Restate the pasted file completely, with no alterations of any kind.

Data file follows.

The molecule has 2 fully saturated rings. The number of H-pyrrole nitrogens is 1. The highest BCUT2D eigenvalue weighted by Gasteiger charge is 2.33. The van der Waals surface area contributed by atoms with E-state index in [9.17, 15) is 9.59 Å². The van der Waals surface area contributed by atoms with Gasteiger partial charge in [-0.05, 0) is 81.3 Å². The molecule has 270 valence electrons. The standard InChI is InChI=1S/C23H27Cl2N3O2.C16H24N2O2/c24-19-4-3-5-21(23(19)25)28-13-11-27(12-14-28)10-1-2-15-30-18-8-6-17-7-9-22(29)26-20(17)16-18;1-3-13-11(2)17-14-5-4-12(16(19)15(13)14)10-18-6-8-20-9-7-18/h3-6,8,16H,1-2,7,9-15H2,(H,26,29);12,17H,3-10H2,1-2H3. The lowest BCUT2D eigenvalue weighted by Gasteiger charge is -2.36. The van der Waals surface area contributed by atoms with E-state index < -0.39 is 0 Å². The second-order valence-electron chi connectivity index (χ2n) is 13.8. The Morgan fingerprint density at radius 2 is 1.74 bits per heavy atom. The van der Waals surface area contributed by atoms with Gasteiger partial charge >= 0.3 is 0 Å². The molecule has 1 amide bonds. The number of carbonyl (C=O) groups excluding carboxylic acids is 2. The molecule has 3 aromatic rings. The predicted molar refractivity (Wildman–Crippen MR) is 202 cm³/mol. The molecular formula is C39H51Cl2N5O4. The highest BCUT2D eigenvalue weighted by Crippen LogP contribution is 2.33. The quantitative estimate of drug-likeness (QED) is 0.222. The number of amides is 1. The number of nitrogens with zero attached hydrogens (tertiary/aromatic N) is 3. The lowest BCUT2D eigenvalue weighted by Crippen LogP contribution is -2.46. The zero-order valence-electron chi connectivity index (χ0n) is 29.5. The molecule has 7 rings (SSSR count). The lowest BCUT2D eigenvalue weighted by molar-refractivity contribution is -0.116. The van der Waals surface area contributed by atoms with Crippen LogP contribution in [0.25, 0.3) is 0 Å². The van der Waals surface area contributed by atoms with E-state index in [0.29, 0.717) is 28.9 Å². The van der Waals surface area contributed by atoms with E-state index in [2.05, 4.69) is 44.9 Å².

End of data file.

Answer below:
The molecule has 2 fully saturated rings. The number of H-pyrrole nitrogens is 1. The highest BCUT2D eigenvalue weighted by Gasteiger charge is 2.33. The van der Waals surface area contributed by atoms with E-state index in [9.17, 15) is 9.59 Å². The van der Waals surface area contributed by atoms with Gasteiger partial charge in [-0.05, 0) is 81.3 Å². The molecule has 270 valence electrons. The standard InChI is InChI=1S/C23H27Cl2N3O2.C16H24N2O2/c24-19-4-3-5-21(23(19)25)28-13-11-27(12-14-28)10-1-2-15-30-18-8-6-17-7-9-22(29)26-20(17)16-18;1-3-13-11(2)17-14-5-4-12(16(19)15(13)14)10-18-6-8-20-9-7-18/h3-6,8,16H,1-2,7,9-15H2,(H,26,29);12,17H,3-10H2,1-2H3. The lowest BCUT2D eigenvalue weighted by Gasteiger charge is -2.36. The van der Waals surface area contributed by atoms with E-state index < -0.39 is 0 Å². The second-order valence-electron chi connectivity index (χ2n) is 13.8. The Morgan fingerprint density at radius 2 is 1.74 bits per heavy atom. The van der Waals surface area contributed by atoms with Gasteiger partial charge >= 0.3 is 0 Å². The molecule has 1 amide bonds. The number of carbonyl (C=O) groups excluding carboxylic acids is 2. The molecule has 3 aromatic rings. The predicted molar refractivity (Wildman–Crippen MR) is 202 cm³/mol. The molecular formula is C39H51Cl2N5O4. The highest BCUT2D eigenvalue weighted by Crippen LogP contribution is 2.33. The quantitative estimate of drug-likeness (QED) is 0.222. The number of amides is 1. The number of nitrogens with zero attached hydrogens (tertiary/aromatic N) is 3. The lowest BCUT2D eigenvalue weighted by Crippen LogP contribution is -2.46. The zero-order valence-electron chi connectivity index (χ0n) is 29.5. The molecule has 7 rings (SSSR count). The lowest BCUT2D eigenvalue weighted by molar-refractivity contribution is -0.116. The van der Waals surface area contributed by atoms with Crippen LogP contribution in [0.25, 0.3) is 0 Å². The van der Waals surface area contributed by atoms with E-state index in [0.29, 0.717) is 28.9 Å². The van der Waals surface area contributed by atoms with E-state index in [2.05, 4.69) is 44.9 Å².